Guest post by David Leonhardt
I recently wrote on my blog that Google is not fair.
Now in case you think that I am being unfair to Google, let me explain that I made it very clear that I did not expect Google to be fair – that being fair is not Google’s goal.
“Let’s review what Google’s ranking goal is, which I can assure you has nothing to do with fairness. Google’s goal is to provide searchers with what will be most useful to them. We use search engines to find what we want; Google does its best to deliver. It does not always succeed (although it obviously does well enough, or we would all be using some other search engine).”
I went on to define what an SEO consultant or in-house SEO’s role needs to be.
“…it is the SEO’s job to make sure that, for a given search term, the site actually delivers. Obviously there is some overlap and cooperation required with the designer and the programmer on the technical front, but mostly the SEO needs to make sure the content is what searchers are looking for. ”
And I added …
“And the SEO consultant has one additional job, besides making sure the content is most useful – and this is key – making sure the search engines know the content is the most useful. It is about writing. It is also about promoting.”
So how can we put this into action, in a long-term actionable way? With Google’s recent attack on exact-name domains (EMDs) it is pretty obvious that specific tactics that spammers use can come back to haunt you, even if you are not a spammer. So here are a couple good rules to follow:
1. If spammers are doing it, do something else.
2. If it’s easy to do, spammers will do it (refer back to rule #1)
The top piece of advice I give my clients to is to create something original. It might be just a blog post. It might be a tool. Or an Infographic. Or an app.
The more useful, the better. And the more original, the better, too.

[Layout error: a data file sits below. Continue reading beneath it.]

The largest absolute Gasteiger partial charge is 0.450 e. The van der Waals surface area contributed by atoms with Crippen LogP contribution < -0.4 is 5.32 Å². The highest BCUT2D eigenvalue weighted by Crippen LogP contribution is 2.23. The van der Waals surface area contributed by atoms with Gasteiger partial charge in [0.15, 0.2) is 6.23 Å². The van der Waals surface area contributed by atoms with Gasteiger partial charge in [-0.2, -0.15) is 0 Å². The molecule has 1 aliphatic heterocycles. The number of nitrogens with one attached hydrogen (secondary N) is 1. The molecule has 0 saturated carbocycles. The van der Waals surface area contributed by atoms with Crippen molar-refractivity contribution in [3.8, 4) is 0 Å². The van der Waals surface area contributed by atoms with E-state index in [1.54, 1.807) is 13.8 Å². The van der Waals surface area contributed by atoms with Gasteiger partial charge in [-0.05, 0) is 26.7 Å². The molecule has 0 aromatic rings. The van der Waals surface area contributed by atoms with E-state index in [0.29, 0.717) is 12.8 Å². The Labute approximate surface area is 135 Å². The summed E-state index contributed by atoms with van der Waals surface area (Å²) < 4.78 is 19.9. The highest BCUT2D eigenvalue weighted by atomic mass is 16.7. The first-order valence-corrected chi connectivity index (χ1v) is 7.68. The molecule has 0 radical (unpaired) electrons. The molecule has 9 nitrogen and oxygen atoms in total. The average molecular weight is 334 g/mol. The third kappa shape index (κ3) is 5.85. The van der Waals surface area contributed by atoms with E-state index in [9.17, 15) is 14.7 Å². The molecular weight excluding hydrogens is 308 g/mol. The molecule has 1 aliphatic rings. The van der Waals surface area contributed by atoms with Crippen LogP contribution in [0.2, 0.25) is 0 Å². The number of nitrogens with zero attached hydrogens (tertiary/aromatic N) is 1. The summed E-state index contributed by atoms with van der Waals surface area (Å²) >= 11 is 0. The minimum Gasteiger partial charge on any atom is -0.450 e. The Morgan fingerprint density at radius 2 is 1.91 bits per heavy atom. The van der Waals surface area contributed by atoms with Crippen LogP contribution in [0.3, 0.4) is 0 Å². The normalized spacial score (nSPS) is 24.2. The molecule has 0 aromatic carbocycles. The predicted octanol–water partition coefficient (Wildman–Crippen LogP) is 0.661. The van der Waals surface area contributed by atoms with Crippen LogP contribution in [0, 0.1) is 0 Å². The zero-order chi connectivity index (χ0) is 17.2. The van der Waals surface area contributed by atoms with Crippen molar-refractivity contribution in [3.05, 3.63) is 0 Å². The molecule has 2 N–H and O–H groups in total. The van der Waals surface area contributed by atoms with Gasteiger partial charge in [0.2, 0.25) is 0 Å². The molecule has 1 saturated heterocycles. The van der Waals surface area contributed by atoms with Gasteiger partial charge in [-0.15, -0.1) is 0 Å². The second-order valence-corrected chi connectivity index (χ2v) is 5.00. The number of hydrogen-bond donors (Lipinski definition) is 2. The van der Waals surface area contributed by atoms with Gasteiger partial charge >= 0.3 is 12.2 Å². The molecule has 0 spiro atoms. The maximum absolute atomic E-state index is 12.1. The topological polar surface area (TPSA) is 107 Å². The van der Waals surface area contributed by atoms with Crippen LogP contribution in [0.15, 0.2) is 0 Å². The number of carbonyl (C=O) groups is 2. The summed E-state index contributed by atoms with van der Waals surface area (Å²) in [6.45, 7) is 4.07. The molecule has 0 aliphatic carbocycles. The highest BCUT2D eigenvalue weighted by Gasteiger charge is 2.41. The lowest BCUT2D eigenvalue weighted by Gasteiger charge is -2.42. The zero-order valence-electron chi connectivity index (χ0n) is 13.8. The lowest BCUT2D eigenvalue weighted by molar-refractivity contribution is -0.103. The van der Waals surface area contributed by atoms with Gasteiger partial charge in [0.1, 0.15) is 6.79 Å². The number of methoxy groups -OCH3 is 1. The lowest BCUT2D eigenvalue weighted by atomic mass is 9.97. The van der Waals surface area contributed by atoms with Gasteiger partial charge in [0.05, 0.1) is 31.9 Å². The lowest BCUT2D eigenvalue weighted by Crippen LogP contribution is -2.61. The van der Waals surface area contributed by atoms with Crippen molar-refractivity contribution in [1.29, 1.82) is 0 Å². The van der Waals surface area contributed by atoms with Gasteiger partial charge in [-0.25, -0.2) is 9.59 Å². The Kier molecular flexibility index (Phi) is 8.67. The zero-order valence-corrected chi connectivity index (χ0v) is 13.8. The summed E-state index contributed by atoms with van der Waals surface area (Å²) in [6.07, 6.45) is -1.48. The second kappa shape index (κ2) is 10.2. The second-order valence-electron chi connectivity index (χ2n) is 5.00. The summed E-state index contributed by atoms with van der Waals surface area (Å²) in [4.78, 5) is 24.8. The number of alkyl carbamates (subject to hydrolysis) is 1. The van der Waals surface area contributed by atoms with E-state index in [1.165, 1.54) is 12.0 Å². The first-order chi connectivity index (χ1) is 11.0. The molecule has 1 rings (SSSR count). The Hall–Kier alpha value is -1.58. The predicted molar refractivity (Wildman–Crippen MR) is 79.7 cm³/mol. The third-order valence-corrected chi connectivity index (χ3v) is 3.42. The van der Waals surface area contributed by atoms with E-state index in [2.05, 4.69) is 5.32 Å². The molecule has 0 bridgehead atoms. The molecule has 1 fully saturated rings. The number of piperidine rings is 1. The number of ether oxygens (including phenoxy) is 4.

Yes, I know many people reading this will nod their heads thinking, “I have heard how good Infographics are. I’ll throw as much data together as possible and quickly make an infographic.”
Wrong. That is not original. Everybody is doing it. Infographics are getting more and more common, and more and more spammy. If you can’t put original thinking into the Infographic (or into the blog post or the app or the tool or whatever), it’s just filler content. It is worth listening to how Matt Cutts of Google defines “quality” in this earlier post. I am not saying filler content is bad; it could still be useful. But you won’t hit a home run slapping together some content with string and staples.
You want something that bloggers will run with, the journalists will quote, that online magazines will republish. Something that will help the search engines see that the content on your site is most useful. It is when you get quality links from quality websites that the search engines understand how useful your website is. And true quality website won’t link to regurgitated content. They link to fresh, original ideas.
Some people might think this post should be entitled “What SEO Really Means in 2012” or “What SEO Really Means Post-Penguin”. But really, not that much has changed; these guidelines have always made sense. The difference now if that Google is leaving you little choice but to do what makes sense.
David Leonhardt runs The Happy Guy Marketing, an agency specializing in SEO, social media and ghost writing.